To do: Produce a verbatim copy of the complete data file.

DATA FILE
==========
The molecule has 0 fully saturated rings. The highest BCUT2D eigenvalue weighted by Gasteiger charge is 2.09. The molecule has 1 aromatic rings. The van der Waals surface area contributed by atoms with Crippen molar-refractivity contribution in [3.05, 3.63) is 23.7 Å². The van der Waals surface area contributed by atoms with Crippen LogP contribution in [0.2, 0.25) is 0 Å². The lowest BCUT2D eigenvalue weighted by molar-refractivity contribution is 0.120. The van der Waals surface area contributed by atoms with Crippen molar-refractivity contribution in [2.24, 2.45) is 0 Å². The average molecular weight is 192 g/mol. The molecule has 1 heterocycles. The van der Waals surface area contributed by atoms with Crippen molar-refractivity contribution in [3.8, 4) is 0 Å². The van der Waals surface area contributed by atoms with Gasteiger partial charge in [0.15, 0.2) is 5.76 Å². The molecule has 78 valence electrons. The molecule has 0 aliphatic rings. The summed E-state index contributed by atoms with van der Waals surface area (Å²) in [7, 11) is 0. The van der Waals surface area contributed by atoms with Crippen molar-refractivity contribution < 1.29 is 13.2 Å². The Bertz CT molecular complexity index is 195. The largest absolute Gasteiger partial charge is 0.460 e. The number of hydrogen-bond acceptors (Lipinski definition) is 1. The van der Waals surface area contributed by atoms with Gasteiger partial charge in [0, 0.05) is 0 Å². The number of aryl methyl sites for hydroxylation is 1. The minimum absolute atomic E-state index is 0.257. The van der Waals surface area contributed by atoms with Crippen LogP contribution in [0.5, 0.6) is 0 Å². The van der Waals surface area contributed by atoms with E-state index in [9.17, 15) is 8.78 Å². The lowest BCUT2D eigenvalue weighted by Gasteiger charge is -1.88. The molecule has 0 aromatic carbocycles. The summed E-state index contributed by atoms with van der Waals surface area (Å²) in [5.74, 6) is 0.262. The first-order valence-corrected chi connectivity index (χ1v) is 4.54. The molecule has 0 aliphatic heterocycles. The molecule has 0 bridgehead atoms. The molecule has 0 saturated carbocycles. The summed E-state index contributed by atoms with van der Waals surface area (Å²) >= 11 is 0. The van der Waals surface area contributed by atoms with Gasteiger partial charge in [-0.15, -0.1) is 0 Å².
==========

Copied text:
The molecule has 0 fully saturated rings. The highest BCUT2D eigenvalue weighted by Gasteiger charge is 2.09. The molecule has 1 aromatic rings. The van der Waals surface area contributed by atoms with Crippen molar-refractivity contribution in [3.05, 3.63) is 23.7 Å². The van der Waals surface area contributed by atoms with Crippen LogP contribution in [0.2, 0.25) is 0 Å². The lowest BCUT2D eigenvalue weighted by molar-refractivity contribution is 0.120. The van der Waals surface area contributed by atoms with Crippen molar-refractivity contribution in [2.24, 2.45) is 0 Å². The average molecular weight is 192 g/mol. The molecule has 1 heterocycles. The van der Waals surface area contributed by atoms with Crippen molar-refractivity contribution in [3.8, 4) is 0 Å². The van der Waals surface area contributed by atoms with Gasteiger partial charge in [0.15, 0.2) is 5.76 Å². The molecule has 78 valence electrons. The molecule has 0 aliphatic rings. The summed E-state index contributed by atoms with van der Waals surface area (Å²) in [7, 11) is 0. The van der Waals surface area contributed by atoms with Crippen molar-refractivity contribution < 1.29 is 13.2 Å². The Bertz CT molecular complexity index is 195. The largest absolute Gasteiger partial charge is 0.460 e. The number of hydrogen-bond acceptors (Lipinski definition) is 1. The van der Waals surface area contributed by atoms with Gasteiger partial charge in [0, 0.05) is 0 Å². The number of aryl methyl sites for hydroxylation is 1. The minimum absolute atomic E-state index is 0.257. The van der Waals surface area contributed by atoms with Crippen LogP contribution in [0.5, 0.6) is 0 Å². The van der Waals surface area contributed by atoms with E-state index in [9.17, 15) is 8.78 Å². The lowest BCUT2D eigenvalue weighted by Gasteiger charge is -1.88. The molecule has 0 aromatic carbocycles. The summed E-state index contributed by atoms with van der Waals surface area (Å²) in [5.74, 6) is 0.262. The first-order valence-corrected chi connectivity index (χ1v) is 4.54. The molecule has 0 aliphatic heterocycles. The molecule has 0 bridgehead atoms. The molecule has 0 saturated carbocycles. The summed E-state index contributed by atoms with van der Waals surface area (Å²) >= 11 is 0. The van der Waals surface area contributed by atoms with Gasteiger partial charge in [-0.15, -0.1) is 0 Å².